Dad Magazine online
Art & Music

Columns

Sonny's Side
 
by Ethan Sorscher
Art is not a representation of reality, no matter how accurate or off-base.  Art is when 
The Pieces of a Puzzle Come Together.

History Lessons  by Bebe Vaughan
My father insisted that his children know art and be cultured by  Books, a Good Newspaper and the Radio.

Newbies  by Jessica Kearney Heidgerken
Tots can appreciate great music, so why not give it to them? 
“Look!  Baby Girl listens to me,” said Taylor Swiftly.


What Women Want  by Laura K. Barrett
My mother deferred to my father on all matters musical. And so I was raised on, and still enjoy, the stuff of clarinets and trombones, because  My Dad Loved Jazz.

Single  by Jesse Young
Music is as basic as our heartbeat and just as essential.  It is something my sons and I have always shared, ensuring that 
The Legacy of My Father Lives On

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Funny Photos



Dad strums; I hum




I don't know, honey.  Now let's try taupe with some crimson ...




Comes with a tattoo of Sponge Bob
on his bottom

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Cute and Ridiculous Videos



Hip-hop artist Bomani Armah

gets warm and fuzzy with his music video Peek-a-Boo.


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A two-year-old Elvis impersonator

For more hot tots who got lots of moxie,
click on the link:


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Founding Fathers




The Man:  Les Paul (June 9, 1915 August 13, 2009)

Father of:  The electric guitar

The Story:  A musician and songwriter, Paul is best remembered as an inventor.  He created the solid-body guitar enjoyed by rock stars such as Duane Allman, Eric Clapton, Jimmy Hendrix, Steve Miller (his godson), Jimmy Page and Eddie Van Halen.  He invented a neck-worn harmonica holder.  He gets credit for developing overdubbing, delay effects (such as tape delay and phasing) and multi-track recording.
      In the 1950s, Paul performed with his wife Mary Ford, and they sold millions of records.  In 2006, at age 90, he won two Grammys.

Whaaa?    Paul was born Lester William Polfuss.  During his teens he recorded hillbilly songs under the name Rhubarb Red.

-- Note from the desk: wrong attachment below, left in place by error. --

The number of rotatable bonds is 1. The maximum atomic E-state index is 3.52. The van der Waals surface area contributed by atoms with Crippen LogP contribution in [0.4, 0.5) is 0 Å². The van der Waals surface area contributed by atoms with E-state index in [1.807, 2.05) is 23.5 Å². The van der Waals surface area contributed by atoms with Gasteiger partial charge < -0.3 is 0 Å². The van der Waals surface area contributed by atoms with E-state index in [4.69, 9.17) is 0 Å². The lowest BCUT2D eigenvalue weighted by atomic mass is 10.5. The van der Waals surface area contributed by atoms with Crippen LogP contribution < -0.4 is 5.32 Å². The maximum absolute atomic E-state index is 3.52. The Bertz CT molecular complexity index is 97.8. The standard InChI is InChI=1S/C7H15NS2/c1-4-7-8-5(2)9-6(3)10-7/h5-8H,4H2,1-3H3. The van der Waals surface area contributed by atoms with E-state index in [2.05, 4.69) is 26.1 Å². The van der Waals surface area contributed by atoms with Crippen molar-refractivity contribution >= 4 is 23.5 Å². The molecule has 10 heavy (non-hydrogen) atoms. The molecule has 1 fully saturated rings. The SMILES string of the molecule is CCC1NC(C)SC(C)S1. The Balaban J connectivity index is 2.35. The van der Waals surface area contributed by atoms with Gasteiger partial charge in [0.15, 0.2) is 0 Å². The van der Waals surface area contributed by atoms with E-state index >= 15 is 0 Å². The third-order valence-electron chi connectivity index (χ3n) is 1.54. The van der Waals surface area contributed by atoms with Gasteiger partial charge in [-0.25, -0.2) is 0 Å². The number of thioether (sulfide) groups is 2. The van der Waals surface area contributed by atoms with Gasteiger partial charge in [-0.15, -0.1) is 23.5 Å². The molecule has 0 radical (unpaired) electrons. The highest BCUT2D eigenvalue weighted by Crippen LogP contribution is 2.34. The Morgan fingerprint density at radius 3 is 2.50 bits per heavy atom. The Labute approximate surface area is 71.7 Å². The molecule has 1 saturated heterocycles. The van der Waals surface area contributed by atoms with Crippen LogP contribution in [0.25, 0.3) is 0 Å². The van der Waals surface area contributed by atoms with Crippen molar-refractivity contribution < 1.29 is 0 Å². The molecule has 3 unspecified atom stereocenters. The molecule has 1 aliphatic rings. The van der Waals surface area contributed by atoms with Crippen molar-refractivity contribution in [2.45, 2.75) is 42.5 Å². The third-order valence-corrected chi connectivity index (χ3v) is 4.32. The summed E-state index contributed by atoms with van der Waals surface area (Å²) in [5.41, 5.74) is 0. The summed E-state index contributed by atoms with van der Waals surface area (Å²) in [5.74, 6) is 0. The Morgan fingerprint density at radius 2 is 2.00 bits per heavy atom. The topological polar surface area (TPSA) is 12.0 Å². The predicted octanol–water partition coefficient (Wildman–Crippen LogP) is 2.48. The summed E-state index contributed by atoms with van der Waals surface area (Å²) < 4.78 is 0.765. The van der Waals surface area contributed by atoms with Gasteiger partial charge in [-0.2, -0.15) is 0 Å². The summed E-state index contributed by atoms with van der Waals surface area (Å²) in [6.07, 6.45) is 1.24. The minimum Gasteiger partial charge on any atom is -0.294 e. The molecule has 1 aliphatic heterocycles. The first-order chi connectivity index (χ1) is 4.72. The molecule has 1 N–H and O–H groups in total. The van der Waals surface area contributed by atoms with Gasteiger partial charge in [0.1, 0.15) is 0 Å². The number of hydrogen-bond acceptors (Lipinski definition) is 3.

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The Man:  Ferdinand Joseph LaMothe, aka Jelly Roll Morton (September 20, 1885 – July 10, 1941)


The Father of:  Jazz.  Morton composed the first jazz composition ever published, Jelly Roll Blues, in 1915.  He claimed to have invented jazz in 1902. 

The Story:  Morton was born to F.P. Lamothe and Louise Monette in a common-law marriage.  At the age of fourteen, he began working as a piano player in a New Orleans brothel.  When his family discovered that he wasn’t working in a barrel factory as he claimed, they kicked him out of the house.
    From New World Encyclopedia: “Morton’s lively stomps, compelling blues and high-spirited ragtime pieces, originally performed in the mid-1920s, have proven among his most memorable work.”  In 2000, he was inducted into the Rock and Roll Hall of Fame and, in 2005, he received a Grammy Lifetime Achievement Award.



Whaaa?:  Jelly Roll is a spongy pastry and a sexual reference.


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The Man:  (Franz) Joseph Haydn (March 31, 1732 – May 31, 1809), Austrian composer

The Father of:  The symphony. Haydn did not have any children with his wife, Maria Anna Aloysia Apollonia Keller (1729-1800). But he is rumored to have had a son with his lover, singer L. Polzelli. Among his last words was his attempt to calm his servants when the French under Napoleon were attacking Austria and a canon shot fell nearby: “My children, have no fear, for where Haydn is, no harm can fall.”

The Story:  One of the most important, prolific and prominent composers of the classical period, Haydn was a close friend of Wolfgang Mozart and a teacher of Ludwig van Beethoven. During his six decades of composing, he wrote 106 symphonies, 36 concertos, 14 masses, 16 operas, 45 piano trios, 62 piano sonata and 74 string quartets which, according to Wikipedia, showed “a gradual but steady increase in complexity and musical sophistication.”

Whaaa?  Haydn’s father Mathias Haydn, the village mayor, and his mother, Maria, who had worked as a cook in a palace, could not read music. But they noticed early on that their son was musically gifted, so they accepted a proposal from their relative Johann Matthias Frankh, the schoolmaster and choirmaster in Hainburg, that Joseph be apprenticed to Frankh in his home to train as a musician. Joseph went to Hainburg (seven miles away) and never again lived with his parents. He was six years old.

Double Whaaa??  After Haydn was buried in a local cemetery, two associates, Karl Rosenbaum and Johann Peter, secretly dug up the casket, severed Haydn’s head and stole it in the hopes of proving certain phrenological theories. Peter kept it on a white cushion in a custom-made black wooden box with glass windows. In 1932, Haydn’s body was moved to a marble tomb in the Bergkirche in Eisenstadt. In 1954, the head was finally reunited with the body.

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